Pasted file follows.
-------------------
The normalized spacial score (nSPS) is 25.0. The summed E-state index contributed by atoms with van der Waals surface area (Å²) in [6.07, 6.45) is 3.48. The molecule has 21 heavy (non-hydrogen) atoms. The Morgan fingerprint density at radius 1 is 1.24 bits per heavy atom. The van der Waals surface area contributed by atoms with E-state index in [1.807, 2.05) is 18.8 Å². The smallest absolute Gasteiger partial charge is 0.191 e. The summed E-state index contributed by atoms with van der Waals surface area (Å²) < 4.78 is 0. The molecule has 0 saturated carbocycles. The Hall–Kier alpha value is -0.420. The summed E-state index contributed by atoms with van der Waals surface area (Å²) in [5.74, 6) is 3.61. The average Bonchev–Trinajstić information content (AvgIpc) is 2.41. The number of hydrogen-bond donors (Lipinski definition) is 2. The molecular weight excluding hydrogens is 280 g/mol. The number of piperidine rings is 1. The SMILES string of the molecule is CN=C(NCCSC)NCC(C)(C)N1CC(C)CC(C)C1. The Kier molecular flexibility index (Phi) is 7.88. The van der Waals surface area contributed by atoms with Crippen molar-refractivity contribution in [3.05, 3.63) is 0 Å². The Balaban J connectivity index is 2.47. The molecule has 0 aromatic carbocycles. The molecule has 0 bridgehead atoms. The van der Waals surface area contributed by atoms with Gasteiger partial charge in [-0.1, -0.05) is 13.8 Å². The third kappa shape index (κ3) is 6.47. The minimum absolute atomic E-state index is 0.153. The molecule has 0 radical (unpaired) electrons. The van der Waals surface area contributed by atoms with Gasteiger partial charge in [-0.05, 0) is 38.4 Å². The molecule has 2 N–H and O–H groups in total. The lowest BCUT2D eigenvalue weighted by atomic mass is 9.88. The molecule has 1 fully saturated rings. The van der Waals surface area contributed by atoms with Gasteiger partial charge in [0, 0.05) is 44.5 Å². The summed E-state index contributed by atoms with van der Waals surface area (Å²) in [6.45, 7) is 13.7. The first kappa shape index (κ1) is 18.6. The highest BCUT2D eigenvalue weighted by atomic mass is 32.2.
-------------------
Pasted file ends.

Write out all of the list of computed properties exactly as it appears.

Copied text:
The normalized spacial score (nSPS) is 25.0. The summed E-state index contributed by atoms with van der Waals surface area (Å²) in [6.07, 6.45) is 3.48. The molecule has 21 heavy (non-hydrogen) atoms. The Morgan fingerprint density at radius 1 is 1.24 bits per heavy atom. The van der Waals surface area contributed by atoms with E-state index in [1.807, 2.05) is 18.8 Å². The smallest absolute Gasteiger partial charge is 0.191 e. The summed E-state index contributed by atoms with van der Waals surface area (Å²) < 4.78 is 0. The molecule has 0 saturated carbocycles. The Hall–Kier alpha value is -0.420. The summed E-state index contributed by atoms with van der Waals surface area (Å²) in [5.74, 6) is 3.61. The average Bonchev–Trinajstić information content (AvgIpc) is 2.41. The number of hydrogen-bond donors (Lipinski definition) is 2. The molecular weight excluding hydrogens is 280 g/mol. The number of piperidine rings is 1. The SMILES string of the molecule is CN=C(NCCSC)NCC(C)(C)N1CC(C)CC(C)C1. The Kier molecular flexibility index (Phi) is 7.88. The van der Waals surface area contributed by atoms with Crippen molar-refractivity contribution in [3.05, 3.63) is 0 Å². The Balaban J connectivity index is 2.47. The molecule has 0 aromatic carbocycles. The molecule has 0 bridgehead atoms. The van der Waals surface area contributed by atoms with Gasteiger partial charge in [-0.1, -0.05) is 13.8 Å². The third kappa shape index (κ3) is 6.47. The minimum absolute atomic E-state index is 0.153. The molecule has 0 radical (unpaired) electrons. The van der Waals surface area contributed by atoms with Gasteiger partial charge in [-0.05, 0) is 38.4 Å². The molecule has 2 N–H and O–H groups in total. The lowest BCUT2D eigenvalue weighted by atomic mass is 9.88. The molecule has 1 fully saturated rings. The van der Waals surface area contributed by atoms with Gasteiger partial charge in [0, 0.05) is 44.5 Å². The summed E-state index contributed by atoms with van der Waals surface area (Å²) in [6.45, 7) is 13.7. The first kappa shape index (κ1) is 18.6. The highest BCUT2D eigenvalue weighted by atomic mass is 32.2.